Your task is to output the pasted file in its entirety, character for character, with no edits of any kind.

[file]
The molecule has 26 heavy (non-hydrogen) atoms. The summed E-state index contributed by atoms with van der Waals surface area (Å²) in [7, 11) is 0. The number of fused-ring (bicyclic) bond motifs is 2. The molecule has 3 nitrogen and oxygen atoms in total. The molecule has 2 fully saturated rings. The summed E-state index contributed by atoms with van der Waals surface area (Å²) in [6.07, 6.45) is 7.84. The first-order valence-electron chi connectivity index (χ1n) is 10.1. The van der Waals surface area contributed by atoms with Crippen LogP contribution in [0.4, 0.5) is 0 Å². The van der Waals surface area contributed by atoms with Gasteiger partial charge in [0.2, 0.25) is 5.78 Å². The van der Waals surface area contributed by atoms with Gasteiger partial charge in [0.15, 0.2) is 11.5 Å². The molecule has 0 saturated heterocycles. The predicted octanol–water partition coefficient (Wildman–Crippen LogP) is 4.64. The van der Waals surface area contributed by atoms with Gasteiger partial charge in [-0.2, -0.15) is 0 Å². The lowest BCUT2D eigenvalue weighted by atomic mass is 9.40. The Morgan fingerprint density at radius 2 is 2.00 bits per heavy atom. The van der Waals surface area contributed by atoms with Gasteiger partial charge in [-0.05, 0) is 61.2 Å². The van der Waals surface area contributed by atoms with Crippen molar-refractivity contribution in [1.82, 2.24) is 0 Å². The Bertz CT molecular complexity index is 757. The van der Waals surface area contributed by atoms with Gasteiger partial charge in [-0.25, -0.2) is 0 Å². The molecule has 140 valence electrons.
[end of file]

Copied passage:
The molecule has 26 heavy (non-hydrogen) atoms. The summed E-state index contributed by atoms with van der Waals surface area (Å²) in [7, 11) is 0. The number of fused-ring (bicyclic) bond motifs is 2. The molecule has 3 nitrogen and oxygen atoms in total. The molecule has 2 fully saturated rings. The summed E-state index contributed by atoms with van der Waals surface area (Å²) in [6.07, 6.45) is 7.84. The first-order valence-electron chi connectivity index (χ1n) is 10.1. The van der Waals surface area contributed by atoms with Crippen LogP contribution in [0.4, 0.5) is 0 Å². The van der Waals surface area contributed by atoms with Gasteiger partial charge in [0.2, 0.25) is 5.78 Å². The van der Waals surface area contributed by atoms with Gasteiger partial charge in [0.15, 0.2) is 11.5 Å². The molecule has 0 saturated heterocycles. The predicted octanol–water partition coefficient (Wildman–Crippen LogP) is 4.64. The van der Waals surface area contributed by atoms with Gasteiger partial charge in [-0.2, -0.15) is 0 Å². The lowest BCUT2D eigenvalue weighted by atomic mass is 9.40. The Morgan fingerprint density at radius 2 is 2.00 bits per heavy atom. The van der Waals surface area contributed by atoms with Gasteiger partial charge in [-0.05, 0) is 61.2 Å². The van der Waals surface area contributed by atoms with Crippen molar-refractivity contribution in [1.82, 2.24) is 0 Å². The Bertz CT molecular complexity index is 757. The van der Waals surface area contributed by atoms with Gasteiger partial charge in [-0.25, -0.2) is 0 Å². The molecule has 140 valence electrons.